Prepare Your Homestead for Aging or Injury

I recently discovered we had neglected some critical homestead preparations after having surgery related to a homestead injury.  I was unable to navigate much of our homestead with crutches and a walker, which meant others had to take over my chores.  I failed to train everyone to complete the chores I was handling.  It is much easier to put these systems in place before they are needed.

As you walk around your homestead, ask yourself the following questions:

  • Could I navigate my homestead on crutches or with a walker?  Can I get to the most critical areas?  Can I get in and out of my house?
  • Am I the only person who knows how to complete this task?  Do I need to provide written materials to support the person I need to train as my back up?
  • As I plan projects, have I considered mobility constraints and injury constraints?  Can others easily manage the system I am putting in place or does it require special knowledge or skills?  How can I provide the knowledge and skills to others?
  • Can I alter current protocols to accommodate mobility challenges?
  • Can I move about the interior of my home with crutches or a walker?  Can I bathe or do I need items such as handrails or shower seat?  Do I have the items in place?

I am sure I have missed many other questions, but the most important thing is to think about these challenges as you improve your homestead.  After an injury is not the time to discover all these overlooked items.  As you go about your day, view each task through the lens of decreased mobility or limiting injury.  Make necessary changes now to hopefully minimize the impact in the future.

Modern Desert Homesteader

Back to Eden Garden – Update 1

As I have experimented with gardening, I have struggled with a major problem – WEEDS!  We are overrun with Bermuda grass in our garden and orchard area.  No matter what I tried, I could not keep up with the weeds and my garden would quickly become covered with grass.  So, of course, I turned to Google for help, searching for gardening solutions to weeds.  I kept coming across blogs and videos talking about “Back to Eden” gardening.  Here is a film describing Back to Eden gardening.  This is one of my garden areas as we were preparing it for my fall and winter garden:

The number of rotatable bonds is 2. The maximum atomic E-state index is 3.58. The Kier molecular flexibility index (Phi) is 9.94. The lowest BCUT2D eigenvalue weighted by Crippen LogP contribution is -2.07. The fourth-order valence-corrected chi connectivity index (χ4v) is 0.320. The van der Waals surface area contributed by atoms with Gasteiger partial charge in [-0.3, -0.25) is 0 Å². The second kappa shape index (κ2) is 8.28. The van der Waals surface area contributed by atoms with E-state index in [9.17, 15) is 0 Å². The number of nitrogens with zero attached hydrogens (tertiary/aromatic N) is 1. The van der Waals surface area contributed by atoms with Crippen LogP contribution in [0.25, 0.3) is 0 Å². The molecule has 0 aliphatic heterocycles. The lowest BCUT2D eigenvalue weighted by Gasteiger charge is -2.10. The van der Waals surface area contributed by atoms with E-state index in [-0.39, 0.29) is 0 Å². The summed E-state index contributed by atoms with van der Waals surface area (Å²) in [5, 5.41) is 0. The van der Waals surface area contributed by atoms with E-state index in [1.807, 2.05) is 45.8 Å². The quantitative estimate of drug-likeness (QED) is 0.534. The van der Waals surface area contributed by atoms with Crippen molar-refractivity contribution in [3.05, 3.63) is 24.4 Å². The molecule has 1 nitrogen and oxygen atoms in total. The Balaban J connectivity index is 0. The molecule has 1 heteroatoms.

BTEGarden1

I was very excited to read this post from Terroir Seeds (no affiliation).  I purchased the recommended weed barrier (again, no affiliation) and placed it around the edges of my garden over some cardboard.  I then covered the garden with wood chips from a local tree trimmer.  What a great free resource – it is free for me and it saves the tree trimmers from having to pay to dump it.  Once I had the barrier and the wood chips in place, it was time to plant!  I started with starts purchased at my local big box hardware store.

BTEGarden3

Every day I checked the garden for weeds.  I would occasionally find a few, but the quickly and easily pulled out.  As the days passed, I was cautiously optimistic that the weeds weren’t going to be a problem.  In my previous gardens, the weeds quickly consumed my plants and I gave up.  I would spend hours every day weeding and I couldn’t stay ahead.  Now I check the garden once per week for weeds and am completely done in 10 minutes!  What a difference!  I also noticed that I have not had to water my garden like I did in the last fall and winter seasons.  The next step was to see how it worked over longer times.

It has been several months and here is what my garden looks like:

BTEGarden2

Success!  Everything has grown so nicely – except for the weeds!  For my fall and winter garden I am calling this a success.  I have never had a garden be this successful.  I love sitting out in the afternoon and reading in the garden.  This garden season has been a pleasure, not a chore.  I look forward to seeing how this method fares in spring and summer when the grass starts growing again.

Have you tried Back to Eden Gardening?  Let me know how your garden is growing!

Modern Desert Homesteader

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Modern Desert Homesteader